Al-Sanamayn

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Al-Sanamayn

الصنمين

Sunamein
Sanamain
Al-Sanamein
The remains of the 2nd-century Roman temple of Tyche in al-Sanamayn, 2008
The remains of the 2nd-century Roman temple of Tyche in al-Sanamayn, 2008
Al-Sanamayn is located in Syria
Al-Sanamayn
Al-Sanamayn
Location in Syria
Coordinates: 33°04′16″N 36°11′3″E / 33.07111°N 36.18417°E / 33.07111; 36.18417Coordinates: 33°04′16″N 36°11′3″E / 33.07111°N 36.18417°E / 33.07111; 36.18417
Grid position260/275 PAL
Country Syria
GovernorateDaraa
DistrictAl-Sanamayn
SubdistrictAl-Sanamayn
Elevation
640 m (2,100 ft)
Population
 (2004)
 • Total26,268
Time zoneUTC+2 (EET)
 • Summer (DST)+3

Al-Sanamayn (Arabic: الصنمين‎, also spelled Sanamein, Sanamain, Sunamein) is a city in southern Syria, administratively part of the Daraa Governorate and the center of al-Sanamayn District. It is located 55 kilometres (34 miles) north of Daraa and 50 kilometres (31 miles) south of Damascus. Nearby localities include Kafr Shams to the northwest, Deir al-Bukht to the north, Jabab to the northeast, Bassir to the east, Tubna to the southeast, Inkhil to the southwest and Qayta to the west.[1]

According to the Syria Central Bureau of Statistics (CBS), al-Sanamayn had a population of 26,268 in the 2004 census. In addition to being capital of the al-Sanamayn District, the city is also the administrative center and second largest locality of the al-Sanamayn nahiyah ("subdistrict") which consists of 16 localities with a collective population of 113,316 in 2004.[2] The city's inhabitants are predominantly Sunni Muslims.[3] Al-Sanamayn has an altitude of 640 metres (2,100 feet).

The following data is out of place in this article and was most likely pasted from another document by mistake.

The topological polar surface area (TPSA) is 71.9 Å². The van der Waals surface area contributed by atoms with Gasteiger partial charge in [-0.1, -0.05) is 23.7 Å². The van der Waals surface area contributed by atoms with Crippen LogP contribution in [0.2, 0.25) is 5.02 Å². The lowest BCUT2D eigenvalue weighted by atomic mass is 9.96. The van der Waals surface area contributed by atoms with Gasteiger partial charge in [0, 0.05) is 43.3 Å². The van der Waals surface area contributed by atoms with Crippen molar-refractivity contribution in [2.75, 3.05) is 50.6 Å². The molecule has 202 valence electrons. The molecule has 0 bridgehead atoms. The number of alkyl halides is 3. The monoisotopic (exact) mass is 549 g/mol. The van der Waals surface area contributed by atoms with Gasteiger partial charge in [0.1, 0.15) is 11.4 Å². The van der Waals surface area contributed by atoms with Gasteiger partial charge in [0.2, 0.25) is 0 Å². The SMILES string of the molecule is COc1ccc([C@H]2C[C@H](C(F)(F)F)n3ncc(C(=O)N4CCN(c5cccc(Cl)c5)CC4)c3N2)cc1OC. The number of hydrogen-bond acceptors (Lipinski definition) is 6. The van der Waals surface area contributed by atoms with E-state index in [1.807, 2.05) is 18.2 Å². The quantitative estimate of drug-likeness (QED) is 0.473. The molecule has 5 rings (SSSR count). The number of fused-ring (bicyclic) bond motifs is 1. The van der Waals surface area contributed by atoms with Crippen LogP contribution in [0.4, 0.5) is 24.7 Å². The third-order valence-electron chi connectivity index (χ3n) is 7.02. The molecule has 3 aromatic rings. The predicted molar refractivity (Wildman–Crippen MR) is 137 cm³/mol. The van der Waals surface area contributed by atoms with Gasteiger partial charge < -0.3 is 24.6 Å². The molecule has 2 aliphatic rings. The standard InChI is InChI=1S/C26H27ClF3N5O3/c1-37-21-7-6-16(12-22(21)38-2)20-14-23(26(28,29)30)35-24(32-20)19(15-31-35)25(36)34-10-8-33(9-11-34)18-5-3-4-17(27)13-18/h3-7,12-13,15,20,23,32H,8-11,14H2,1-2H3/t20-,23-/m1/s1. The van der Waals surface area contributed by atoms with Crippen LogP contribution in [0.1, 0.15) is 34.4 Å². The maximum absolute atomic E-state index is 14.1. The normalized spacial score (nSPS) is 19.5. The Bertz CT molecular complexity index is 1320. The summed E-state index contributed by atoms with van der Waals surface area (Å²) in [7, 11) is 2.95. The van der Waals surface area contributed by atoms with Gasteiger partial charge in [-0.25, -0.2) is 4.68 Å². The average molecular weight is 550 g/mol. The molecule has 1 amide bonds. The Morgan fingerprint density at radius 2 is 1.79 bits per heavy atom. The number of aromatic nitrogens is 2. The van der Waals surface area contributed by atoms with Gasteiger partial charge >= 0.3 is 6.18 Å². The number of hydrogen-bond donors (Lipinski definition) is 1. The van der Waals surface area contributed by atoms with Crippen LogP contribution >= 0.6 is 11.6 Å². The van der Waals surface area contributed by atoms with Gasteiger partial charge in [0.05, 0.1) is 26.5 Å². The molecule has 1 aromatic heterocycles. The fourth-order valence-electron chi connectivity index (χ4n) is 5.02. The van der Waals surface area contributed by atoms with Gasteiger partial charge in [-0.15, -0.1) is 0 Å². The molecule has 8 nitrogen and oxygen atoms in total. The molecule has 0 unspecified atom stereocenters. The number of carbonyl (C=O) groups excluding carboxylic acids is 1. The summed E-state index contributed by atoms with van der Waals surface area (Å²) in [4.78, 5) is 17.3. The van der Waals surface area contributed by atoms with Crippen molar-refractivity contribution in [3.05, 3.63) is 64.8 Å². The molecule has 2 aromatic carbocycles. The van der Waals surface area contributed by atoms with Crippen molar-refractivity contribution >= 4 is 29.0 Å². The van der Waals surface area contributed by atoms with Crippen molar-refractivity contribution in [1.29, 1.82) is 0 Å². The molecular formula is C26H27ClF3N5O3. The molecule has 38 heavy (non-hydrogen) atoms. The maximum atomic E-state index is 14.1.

History[edit]

Roman era[edit]

The name al-Sanamayn is Arabic for "the Two Idols." It has been identified with the Roman-era village of Aere,[4][5][6] a station mentioned in the Antonine Itinerary on the road between Damascus to the north and Nawa to the south.[5] A temple in al-Sanamayn dedicated to Tyche, the Greek goddess of fortune, has been dated to 191 CE.[4][6] Another was apparently dedicated to Tyche's Roman equivalent, Fortuna, who was central to Bosra's state cult; it dates from the early to mid-3rd-century CE, during the reign of emperor Septimius Severus.[5] A Batanean inscription from the reign of Roman emperor Julian the Apostate in the mid to late 4th-century was discovered in al-Sanamayn.[7]

Medieval Islamic period[edit]